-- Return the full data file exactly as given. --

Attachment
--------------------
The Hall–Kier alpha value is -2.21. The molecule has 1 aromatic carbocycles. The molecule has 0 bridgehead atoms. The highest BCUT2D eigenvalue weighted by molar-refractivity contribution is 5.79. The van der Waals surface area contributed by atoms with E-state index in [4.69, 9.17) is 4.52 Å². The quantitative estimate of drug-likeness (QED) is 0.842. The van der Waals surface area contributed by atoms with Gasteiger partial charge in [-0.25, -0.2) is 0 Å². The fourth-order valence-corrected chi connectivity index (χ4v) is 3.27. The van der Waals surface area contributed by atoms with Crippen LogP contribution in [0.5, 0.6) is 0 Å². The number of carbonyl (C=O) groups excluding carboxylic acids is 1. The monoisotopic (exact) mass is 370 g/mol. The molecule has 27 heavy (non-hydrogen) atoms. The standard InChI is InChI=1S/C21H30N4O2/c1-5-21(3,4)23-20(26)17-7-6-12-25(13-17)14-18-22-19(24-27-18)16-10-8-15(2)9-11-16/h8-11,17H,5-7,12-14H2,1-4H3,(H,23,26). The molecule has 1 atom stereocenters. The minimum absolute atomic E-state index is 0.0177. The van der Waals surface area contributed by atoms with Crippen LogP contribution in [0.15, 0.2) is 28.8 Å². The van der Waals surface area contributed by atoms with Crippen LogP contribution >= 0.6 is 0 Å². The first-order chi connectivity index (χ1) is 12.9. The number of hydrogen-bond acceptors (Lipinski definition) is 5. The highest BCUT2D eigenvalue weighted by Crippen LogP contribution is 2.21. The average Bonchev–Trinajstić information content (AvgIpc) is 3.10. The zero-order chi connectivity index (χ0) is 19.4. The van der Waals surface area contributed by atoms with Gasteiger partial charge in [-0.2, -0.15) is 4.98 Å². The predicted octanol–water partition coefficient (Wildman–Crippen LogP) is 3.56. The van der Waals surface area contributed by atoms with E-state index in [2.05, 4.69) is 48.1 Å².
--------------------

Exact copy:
The Hall–Kier alpha value is -2.21. The molecule has 1 aromatic carbocycles. The molecule has 0 bridgehead atoms. The highest BCUT2D eigenvalue weighted by molar-refractivity contribution is 5.79. The van der Waals surface area contributed by atoms with E-state index in [4.69, 9.17) is 4.52 Å². The quantitative estimate of drug-likeness (QED) is 0.842. The van der Waals surface area contributed by atoms with Gasteiger partial charge in [-0.25, -0.2) is 0 Å². The fourth-order valence-corrected chi connectivity index (χ4v) is 3.27. The van der Waals surface area contributed by atoms with Crippen LogP contribution in [0.5, 0.6) is 0 Å². The number of carbonyl (C=O) groups excluding carboxylic acids is 1. The monoisotopic (exact) mass is 370 g/mol. The molecule has 27 heavy (non-hydrogen) atoms. The standard InChI is InChI=1S/C21H30N4O2/c1-5-21(3,4)23-20(26)17-7-6-12-25(13-17)14-18-22-19(24-27-18)16-10-8-15(2)9-11-16/h8-11,17H,5-7,12-14H2,1-4H3,(H,23,26). The molecule has 1 atom stereocenters. The minimum absolute atomic E-state index is 0.0177. The van der Waals surface area contributed by atoms with Crippen LogP contribution in [0.15, 0.2) is 28.8 Å². The van der Waals surface area contributed by atoms with Crippen LogP contribution >= 0.6 is 0 Å². The first-order chi connectivity index (χ1) is 12.9. The number of hydrogen-bond acceptors (Lipinski definition) is 5. The highest BCUT2D eigenvalue weighted by Crippen LogP contribution is 2.21. The average Bonchev–Trinajstić information content (AvgIpc) is 3.10. The zero-order chi connectivity index (χ0) is 19.4. The van der Waals surface area contributed by atoms with Gasteiger partial charge in [-0.2, -0.15) is 4.98 Å². The predicted octanol–water partition coefficient (Wildman–Crippen LogP) is 3.56. The van der Waals surface area contributed by atoms with E-state index in [2.05, 4.69) is 48.1 Å².